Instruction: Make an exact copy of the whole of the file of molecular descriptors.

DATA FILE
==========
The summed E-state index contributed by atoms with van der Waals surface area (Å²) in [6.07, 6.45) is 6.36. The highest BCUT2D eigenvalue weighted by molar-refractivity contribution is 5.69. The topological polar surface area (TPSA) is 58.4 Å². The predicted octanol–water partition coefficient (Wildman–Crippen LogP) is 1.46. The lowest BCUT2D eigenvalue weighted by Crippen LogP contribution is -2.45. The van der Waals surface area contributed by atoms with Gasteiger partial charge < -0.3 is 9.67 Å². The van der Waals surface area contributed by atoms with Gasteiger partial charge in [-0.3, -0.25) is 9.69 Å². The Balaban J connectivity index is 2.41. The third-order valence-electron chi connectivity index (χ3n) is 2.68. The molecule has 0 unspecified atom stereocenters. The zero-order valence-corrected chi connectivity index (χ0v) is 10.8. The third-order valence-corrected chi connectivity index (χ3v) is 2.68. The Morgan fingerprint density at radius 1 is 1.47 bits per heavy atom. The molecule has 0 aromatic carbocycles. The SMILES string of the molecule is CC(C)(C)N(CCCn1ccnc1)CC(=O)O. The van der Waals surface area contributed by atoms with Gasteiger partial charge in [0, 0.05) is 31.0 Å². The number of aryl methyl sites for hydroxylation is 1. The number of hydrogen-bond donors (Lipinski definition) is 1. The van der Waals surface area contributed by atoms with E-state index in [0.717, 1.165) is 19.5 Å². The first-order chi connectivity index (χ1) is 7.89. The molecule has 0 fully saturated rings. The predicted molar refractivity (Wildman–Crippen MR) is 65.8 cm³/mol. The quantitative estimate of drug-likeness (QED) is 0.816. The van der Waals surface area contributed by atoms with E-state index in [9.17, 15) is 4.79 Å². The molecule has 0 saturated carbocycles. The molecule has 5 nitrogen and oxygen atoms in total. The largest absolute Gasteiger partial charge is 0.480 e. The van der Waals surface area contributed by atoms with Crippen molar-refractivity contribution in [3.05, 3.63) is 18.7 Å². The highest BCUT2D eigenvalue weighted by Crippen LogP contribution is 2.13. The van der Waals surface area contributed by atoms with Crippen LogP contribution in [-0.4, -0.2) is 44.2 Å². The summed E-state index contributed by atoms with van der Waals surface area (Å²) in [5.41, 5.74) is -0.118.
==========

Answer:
The summed E-state index contributed by atoms with van der Waals surface area (Å²) in [6.07, 6.45) is 6.36. The highest BCUT2D eigenvalue weighted by molar-refractivity contribution is 5.69. The topological polar surface area (TPSA) is 58.4 Å². The predicted octanol–water partition coefficient (Wildman–Crippen LogP) is 1.46. The lowest BCUT2D eigenvalue weighted by Crippen LogP contribution is -2.45. The van der Waals surface area contributed by atoms with Gasteiger partial charge < -0.3 is 9.67 Å². The van der Waals surface area contributed by atoms with Gasteiger partial charge in [-0.3, -0.25) is 9.69 Å². The Balaban J connectivity index is 2.41. The third-order valence-electron chi connectivity index (χ3n) is 2.68. The molecule has 0 unspecified atom stereocenters. The zero-order valence-corrected chi connectivity index (χ0v) is 10.8. The third-order valence-corrected chi connectivity index (χ3v) is 2.68. The Morgan fingerprint density at radius 1 is 1.47 bits per heavy atom. The molecule has 0 aromatic carbocycles. The SMILES string of the molecule is CC(C)(C)N(CCCn1ccnc1)CC(=O)O. The van der Waals surface area contributed by atoms with Gasteiger partial charge in [0, 0.05) is 31.0 Å². The number of aryl methyl sites for hydroxylation is 1. The number of hydrogen-bond donors (Lipinski definition) is 1. The van der Waals surface area contributed by atoms with E-state index in [0.717, 1.165) is 19.5 Å². The first-order chi connectivity index (χ1) is 7.89. The molecule has 0 fully saturated rings. The predicted molar refractivity (Wildman–Crippen MR) is 65.8 cm³/mol. The quantitative estimate of drug-likeness (QED) is 0.816. The van der Waals surface area contributed by atoms with E-state index in [9.17, 15) is 4.79 Å². The molecule has 0 saturated carbocycles. The molecule has 5 nitrogen and oxygen atoms in total. The largest absolute Gasteiger partial charge is 0.480 e. The van der Waals surface area contributed by atoms with Crippen molar-refractivity contribution in [3.05, 3.63) is 18.7 Å². The highest BCUT2D eigenvalue weighted by Crippen LogP contribution is 2.13. The van der Waals surface area contributed by atoms with Crippen LogP contribution in [-0.4, -0.2) is 44.2 Å². The summed E-state index contributed by atoms with van der Waals surface area (Å²) in [5.41, 5.74) is -0.118.